Save $180,000 and get a better contract if you have $269,000 cash to offer this week to buy units from people who have been holding the contract for almost 10 years and just want to run.

This is the property:

PANAMA AMADOR CAUSEWAY HARBOR ISLAND LOFT

Sale Price $ 269,000.00 USD

1 Bedroom, 1.5 Bathrooms, Construction Area 138.68 m²

Location: Panama, Panama City, Amador Causeway

Contact us now at if you are seriously interested:

Premier Casa Panama

panamasales@premiercasa.com

Tel: PTY +507.6082.4652 / USA 929.227.4083

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Higher Real Estate Costs Makes Living In Panama City Unattainable For Most Panamanians

Real EstateThe development of Panama City in recent years has converted the city into a place so exclusive that 84% of the working population of the country has no chance of living in this area, where there are apartments costing more than one million dollars. (more)

Editor's Comment: Contains lots of good information regarding current wages in Panama City, real estate prices, etc...

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Condo Absorption in the Panama Real Estate Market

Real EstateTower 300 of Luxor is one of our favorite developments in Panama City, and clearly other people seem to agree, as the 40-story tower now has less than 8 units left for sale.

The Allure, a high-rise just off of Balboa Avenue we’ve been promoting since it started construction has four units remaining and less than 10 on the resale market at any given moment.

Casco View, one of our favorite developments in the Old Town, has more than 70% presold before the start of construction (planned for August 2014).

Rewind to 2009: Panama City was dotted with cranes and everyone was making references to another Dubai, a potentially overdeveloped market where supply had to exceed demand. “There has to be a bubble in this market, this city is overbuilt” were the comments from most visitors, no doubt referencing the bubble in their own markets back home.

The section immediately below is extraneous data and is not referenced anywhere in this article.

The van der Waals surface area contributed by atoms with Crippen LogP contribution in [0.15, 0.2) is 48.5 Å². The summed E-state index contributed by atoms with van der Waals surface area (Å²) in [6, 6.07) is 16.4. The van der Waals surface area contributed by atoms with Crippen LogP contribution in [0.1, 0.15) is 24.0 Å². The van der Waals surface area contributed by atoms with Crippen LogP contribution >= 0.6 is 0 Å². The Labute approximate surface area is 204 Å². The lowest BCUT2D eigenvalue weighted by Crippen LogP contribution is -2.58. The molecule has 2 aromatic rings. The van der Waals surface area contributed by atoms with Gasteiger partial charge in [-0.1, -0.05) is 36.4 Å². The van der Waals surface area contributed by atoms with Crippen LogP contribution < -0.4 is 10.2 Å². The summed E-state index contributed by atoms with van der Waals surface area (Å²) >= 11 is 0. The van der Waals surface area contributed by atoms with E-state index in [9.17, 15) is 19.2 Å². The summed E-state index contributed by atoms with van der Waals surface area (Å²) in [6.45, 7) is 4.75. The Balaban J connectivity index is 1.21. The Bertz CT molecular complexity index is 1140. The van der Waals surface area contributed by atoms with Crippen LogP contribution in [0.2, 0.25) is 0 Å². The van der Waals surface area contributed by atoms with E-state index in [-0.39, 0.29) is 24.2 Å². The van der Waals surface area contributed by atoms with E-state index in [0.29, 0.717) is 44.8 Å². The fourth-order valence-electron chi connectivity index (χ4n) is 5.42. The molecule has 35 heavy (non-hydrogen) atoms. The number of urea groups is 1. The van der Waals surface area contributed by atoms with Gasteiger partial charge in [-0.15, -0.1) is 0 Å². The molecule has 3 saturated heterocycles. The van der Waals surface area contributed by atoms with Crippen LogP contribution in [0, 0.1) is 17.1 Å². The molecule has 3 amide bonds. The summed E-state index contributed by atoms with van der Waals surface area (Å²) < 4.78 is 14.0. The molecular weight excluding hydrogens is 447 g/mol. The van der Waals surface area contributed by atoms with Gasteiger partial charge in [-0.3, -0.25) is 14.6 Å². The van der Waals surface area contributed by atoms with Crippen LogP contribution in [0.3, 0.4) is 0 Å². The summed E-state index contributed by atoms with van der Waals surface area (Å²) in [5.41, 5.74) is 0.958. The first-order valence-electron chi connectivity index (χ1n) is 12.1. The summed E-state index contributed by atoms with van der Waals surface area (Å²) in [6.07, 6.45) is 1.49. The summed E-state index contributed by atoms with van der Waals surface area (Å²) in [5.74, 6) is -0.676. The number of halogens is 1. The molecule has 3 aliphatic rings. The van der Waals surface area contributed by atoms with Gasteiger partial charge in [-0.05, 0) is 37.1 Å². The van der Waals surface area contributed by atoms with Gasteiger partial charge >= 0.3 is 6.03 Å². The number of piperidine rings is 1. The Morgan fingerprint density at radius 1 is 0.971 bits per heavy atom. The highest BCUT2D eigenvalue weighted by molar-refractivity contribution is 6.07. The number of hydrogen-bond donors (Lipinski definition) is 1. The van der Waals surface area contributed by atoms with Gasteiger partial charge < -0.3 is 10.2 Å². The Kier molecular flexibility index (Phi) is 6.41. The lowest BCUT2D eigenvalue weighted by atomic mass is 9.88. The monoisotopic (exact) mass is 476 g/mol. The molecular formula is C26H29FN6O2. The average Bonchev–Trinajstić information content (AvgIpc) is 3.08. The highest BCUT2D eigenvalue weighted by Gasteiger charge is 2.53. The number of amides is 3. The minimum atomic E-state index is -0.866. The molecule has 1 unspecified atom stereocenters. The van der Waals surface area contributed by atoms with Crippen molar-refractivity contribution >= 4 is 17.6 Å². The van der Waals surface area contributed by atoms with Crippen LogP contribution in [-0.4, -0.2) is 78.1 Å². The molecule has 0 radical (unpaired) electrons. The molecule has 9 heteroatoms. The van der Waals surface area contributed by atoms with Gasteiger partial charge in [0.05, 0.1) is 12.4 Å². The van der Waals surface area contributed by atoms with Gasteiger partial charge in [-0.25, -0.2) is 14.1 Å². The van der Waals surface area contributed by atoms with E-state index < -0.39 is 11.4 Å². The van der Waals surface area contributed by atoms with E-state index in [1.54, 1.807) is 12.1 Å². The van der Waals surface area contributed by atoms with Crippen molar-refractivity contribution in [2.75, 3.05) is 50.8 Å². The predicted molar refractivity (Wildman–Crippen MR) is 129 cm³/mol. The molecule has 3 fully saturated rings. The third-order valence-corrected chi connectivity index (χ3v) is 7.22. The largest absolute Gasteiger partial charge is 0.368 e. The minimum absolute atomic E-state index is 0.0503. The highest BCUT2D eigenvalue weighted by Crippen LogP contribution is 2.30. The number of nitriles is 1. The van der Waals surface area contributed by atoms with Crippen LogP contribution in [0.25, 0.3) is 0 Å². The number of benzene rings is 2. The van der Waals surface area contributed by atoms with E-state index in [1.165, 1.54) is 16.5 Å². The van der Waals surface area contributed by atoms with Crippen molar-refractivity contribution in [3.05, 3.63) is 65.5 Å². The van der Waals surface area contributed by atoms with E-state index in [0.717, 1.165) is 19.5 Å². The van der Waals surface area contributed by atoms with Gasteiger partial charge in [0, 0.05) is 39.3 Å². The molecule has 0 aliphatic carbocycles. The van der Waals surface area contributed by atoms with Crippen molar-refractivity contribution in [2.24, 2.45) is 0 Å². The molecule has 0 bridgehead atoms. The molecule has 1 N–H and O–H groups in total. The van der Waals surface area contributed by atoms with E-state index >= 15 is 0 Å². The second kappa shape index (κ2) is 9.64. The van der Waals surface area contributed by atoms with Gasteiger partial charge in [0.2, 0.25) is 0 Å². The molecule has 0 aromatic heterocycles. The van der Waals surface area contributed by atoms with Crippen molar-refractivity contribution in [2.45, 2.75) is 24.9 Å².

And as we reported in our series of reports on new condos on Balboa Avenue, supply did in fact nearly double over a 24-month period from 2009-2011.

But a funny thing happened in Panama. Or more importantly, a funny thing DID NOT happen in Panama.

Prices never came down, and developers kept building. Actually, prices did come down about 10-20% during the financial crisis, but that’s a far cry from markets like Miami, Las Vegas, or Valencia Spain and more a function of the fact that Panama’s always been a market driven by foreign drivers.

So in effect, while we did experience a correction, it was more a function of demand slackening versus excess supply.

Undeniably, there are a few buildings that still have plenty of apartments for sale, but they are concentrated into a few (that I wont name in this article but would be HAPPY to tell you in an email) poorly built properties that only a few agencies are willing to sell. And most of the new projects are commercial developments, which is a cycle seen in many healthy real estate markets: commercial following residential.

Now the cranes in the city are to finish off hotels, office buildings, and new shopping centers versus four years ago when they were finishing the newly built towers you now see dotting our city skyline.

What we are seeing in 2014 is that pre-construction is once again hot and on the heels of a new president coming in and several other factors, we may be ready to go through another real estate cycle.

There are, of course, risks in buying pre-construction with the two main issues being if the market comes down below the strike price and if the development fails to be delivered. But precon is also the best way to hedge your bet by limiting equity instead of plunking down for the full price.

If you know your developer and understand the risks, then the reward can be lucrative and a $40,000 deposit can double over the time that it takes to deliver the project.

If you are interested in exploring the Panama real estate market for properties in construction, both on the beach or in the city, I’m always available at Kent@panamaequity.com. We know the developers, we know the prices, and we are always available to help.